Figure 7
Figure 7.Shoulder Squeeze Test

The doctor contacts the lateral aspect of each shoulder and performs a squeeze by pushing the clavicles together for a count of 30

The Shoulder Squeeze Test

This test is meant to relieve the sternoclavicular joints of distress and relax the SCMs on each side. The positive finding for this test is relief of tension and possibly pain on the side of the head and neck. The SCM has in it the external jugular vein and relieving the compression of this vein can give relief to pain in the sinuses, frontal area, eyes, muffled hearing, dizziness and difficulty swallowing. This squeezing is maintained to a count of 30. (Figure 7). Both of these tests are positive if there is relief. This test will also reieve distress of the infrahyoid mucsles if difficulty in swallowing is a complaint.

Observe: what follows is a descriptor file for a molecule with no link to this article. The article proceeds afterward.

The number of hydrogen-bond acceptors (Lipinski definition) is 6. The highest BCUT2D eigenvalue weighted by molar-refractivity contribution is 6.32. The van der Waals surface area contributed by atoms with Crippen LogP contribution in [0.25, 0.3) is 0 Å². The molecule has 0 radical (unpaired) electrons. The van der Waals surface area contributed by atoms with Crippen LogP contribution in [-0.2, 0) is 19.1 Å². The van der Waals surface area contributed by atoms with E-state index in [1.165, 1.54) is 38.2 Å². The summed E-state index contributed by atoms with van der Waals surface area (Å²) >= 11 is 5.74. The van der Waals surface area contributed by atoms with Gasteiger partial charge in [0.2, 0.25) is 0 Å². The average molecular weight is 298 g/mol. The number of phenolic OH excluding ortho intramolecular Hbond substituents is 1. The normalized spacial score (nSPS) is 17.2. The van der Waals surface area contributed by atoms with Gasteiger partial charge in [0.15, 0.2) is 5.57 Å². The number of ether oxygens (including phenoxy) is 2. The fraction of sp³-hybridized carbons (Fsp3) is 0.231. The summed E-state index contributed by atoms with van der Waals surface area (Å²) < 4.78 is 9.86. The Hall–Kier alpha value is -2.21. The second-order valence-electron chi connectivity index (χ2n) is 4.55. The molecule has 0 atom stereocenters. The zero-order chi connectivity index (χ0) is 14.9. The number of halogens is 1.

Our patient had the state of the art applied to her condition.5–8 I find no reference of rib cage involvement in any article or chapter of a textbook on the subject. She was faithful, for years, dutifully stretching her tight neck (wry) muscles to the point of pain, on a regular routine. There was no improvement and continued pain, in part from the stretching, for more the 2 decades. Here is evidence that Injuries to the rib cage and sternoclavicular joints may be responsible for the scalene muscles and SCM to be tight and rigid, resulting in Torticollis.